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Northumberland schoolgirl who had leukaemia raises blood cancer awareness

Blood samples Photo: PA

By Kris Jepson

Jenna Bradley, eight, from Ovingham, is now in remission after being diagnosed with leukaemia when she was three.

She explained, “I had to have lots of medicines and sometimes I would be scared, but with some of it I didn’t actually know what was happening to me.”

Her family are now trying to raise awareness of the disease and other cancers.

Watch @krisjepson's report here:

Her dad, Jonathan Bradley, said as parents he and his wife went into autopilot when their daughter was diagnosed at Newcastle's Royal Victoria Hospital and explained how important it is for parents to be aware of the symptoms.

“Leukaemia can be a very, very insidious disease. It can be overlooked, mistaken for other things, certainly in the early stages. She was starting to get tired, she was starting to get weird, odd cramps in her legs for no apparent reason at all, she turned very pale. Finally what really did it for us was she was starting to get this weird bruising rash down the peripheries of her arms and legs. That’s what catalysed us to see the doctor.”

– Jonathan Bradley, father of Jenna Bradley

According to the charity, Bloodwise, blood cancer kills 38 people everyday and one in 25 people will be diagnosed with it within their lifetime. Yet, according to figures from the charity, only four per cent of people know it is one of the biggest killers.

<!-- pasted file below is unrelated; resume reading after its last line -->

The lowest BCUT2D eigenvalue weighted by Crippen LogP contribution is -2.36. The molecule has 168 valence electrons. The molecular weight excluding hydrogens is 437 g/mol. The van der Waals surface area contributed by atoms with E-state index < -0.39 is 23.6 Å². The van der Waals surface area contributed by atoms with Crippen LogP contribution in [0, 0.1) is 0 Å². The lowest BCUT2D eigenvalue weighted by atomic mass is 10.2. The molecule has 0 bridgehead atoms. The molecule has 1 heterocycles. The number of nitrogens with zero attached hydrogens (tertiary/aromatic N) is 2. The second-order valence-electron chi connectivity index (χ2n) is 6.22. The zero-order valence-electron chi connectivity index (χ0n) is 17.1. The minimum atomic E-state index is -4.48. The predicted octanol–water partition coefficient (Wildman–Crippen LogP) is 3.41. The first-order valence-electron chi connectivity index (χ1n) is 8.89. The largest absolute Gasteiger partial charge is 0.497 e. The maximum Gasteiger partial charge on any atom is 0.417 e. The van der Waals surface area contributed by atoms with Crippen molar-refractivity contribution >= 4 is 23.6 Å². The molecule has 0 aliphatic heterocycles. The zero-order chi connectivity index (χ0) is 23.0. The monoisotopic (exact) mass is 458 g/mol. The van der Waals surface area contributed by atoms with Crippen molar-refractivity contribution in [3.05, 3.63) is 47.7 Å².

“Blood cancer is the third biggest cancer killer in the UK. so despite there being some successes, we’ve still got a lot of work to do and people don’t know or understand about the disease so this is the launch of blood cancer awareness month. We want to be able to spread the message about blood cancer so that people can know and understand about the disease and where to come for support and information."

– Diana Jupp, Bloodwise

Leukaemia: What symptoms to look out for: Not everyone will get all, or even any, of the symptoms. Each individual is different, and will have a different experience although some symptoms are common across lots of different types of leukaemia.

  • Tiredness that lasts a long time and doesn’t get better with sleep or rest
  • Breathlessness, even when you’re resting
  • Chest pain
  • People might get infections more often than usual, even if there are no clear signs of an infection.
  • Unexplained weight loss or loss of appetite
  • Bruising more easily or bleeding from places you wouldn’t normally expect, like your gums or nose, or seeing bleeding in your stools
  • Enlarged glands, which you may notice in your neck but they could be in several places around your body, such as your armpit or groin.

Find out more information on symptoms of the different leukaemias here.